for example, let's say there is a policy that randomly allocated immigrants to every municipality of a country, and I am interested in the effect of increased immigrant population on voting outcomes. I can observe every voting outcome in the municipality, so in a sense, I have the entire population. why do I have standard errors? why is this a 'draw' from the population? is the idea that if I were to go back and do it again, it could be the case that something different could have happened if we went back in time and did it again, so the 'true' effect is still out there?

  • $\begingroup$ Take a look at this question. $\endgroup$ – Dimitriy V. Masterov Jul 4 '19 at 0:09
  • $\begingroup$ For the same group of study subjects/people, it can be a population and also can be a sample depending on the purpose/objective of your study. $\endgroup$ – user158565 Jul 4 '19 at 1:07
  • $\begingroup$ I think this answers my question. so with this interpretation of the population, a repeated sampling would be the conceptual idea of going back, and letting the conditions of the policy change differentially? so like in the marijuana example, if we went back and another state legalized first, that will give us another beta. or in mine, if we went back and let it play out again, different places would receive different number of immigrants at different times-which may very well give a different beta etc.? $\endgroup$ – Steve Jul 4 '19 at 14:43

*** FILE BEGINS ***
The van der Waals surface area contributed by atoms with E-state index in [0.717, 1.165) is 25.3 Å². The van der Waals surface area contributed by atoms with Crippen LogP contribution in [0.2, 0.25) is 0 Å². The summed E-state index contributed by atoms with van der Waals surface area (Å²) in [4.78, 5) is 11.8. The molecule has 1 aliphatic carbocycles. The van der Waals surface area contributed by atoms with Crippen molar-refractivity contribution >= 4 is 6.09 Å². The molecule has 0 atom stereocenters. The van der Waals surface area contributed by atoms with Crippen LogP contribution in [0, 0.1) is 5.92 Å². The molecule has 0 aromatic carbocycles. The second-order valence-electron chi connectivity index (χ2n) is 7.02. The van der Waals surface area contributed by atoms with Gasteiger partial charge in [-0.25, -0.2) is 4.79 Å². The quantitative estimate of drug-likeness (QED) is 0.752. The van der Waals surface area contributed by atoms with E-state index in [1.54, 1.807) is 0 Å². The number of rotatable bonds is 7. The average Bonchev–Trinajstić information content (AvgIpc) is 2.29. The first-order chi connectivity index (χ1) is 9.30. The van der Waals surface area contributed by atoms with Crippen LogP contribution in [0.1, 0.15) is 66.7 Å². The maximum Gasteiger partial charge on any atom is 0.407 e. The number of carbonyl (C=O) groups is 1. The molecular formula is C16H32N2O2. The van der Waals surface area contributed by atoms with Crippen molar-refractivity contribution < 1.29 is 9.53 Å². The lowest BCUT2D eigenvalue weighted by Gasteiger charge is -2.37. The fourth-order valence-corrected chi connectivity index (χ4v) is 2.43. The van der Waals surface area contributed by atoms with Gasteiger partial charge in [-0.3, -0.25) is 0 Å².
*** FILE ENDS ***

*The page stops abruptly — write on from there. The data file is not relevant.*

Your Answer

By clicking “Post Your Answer”, you agree to our terms of service, privacy policy and cookie policy

Browse other questions tagged or ask your own question.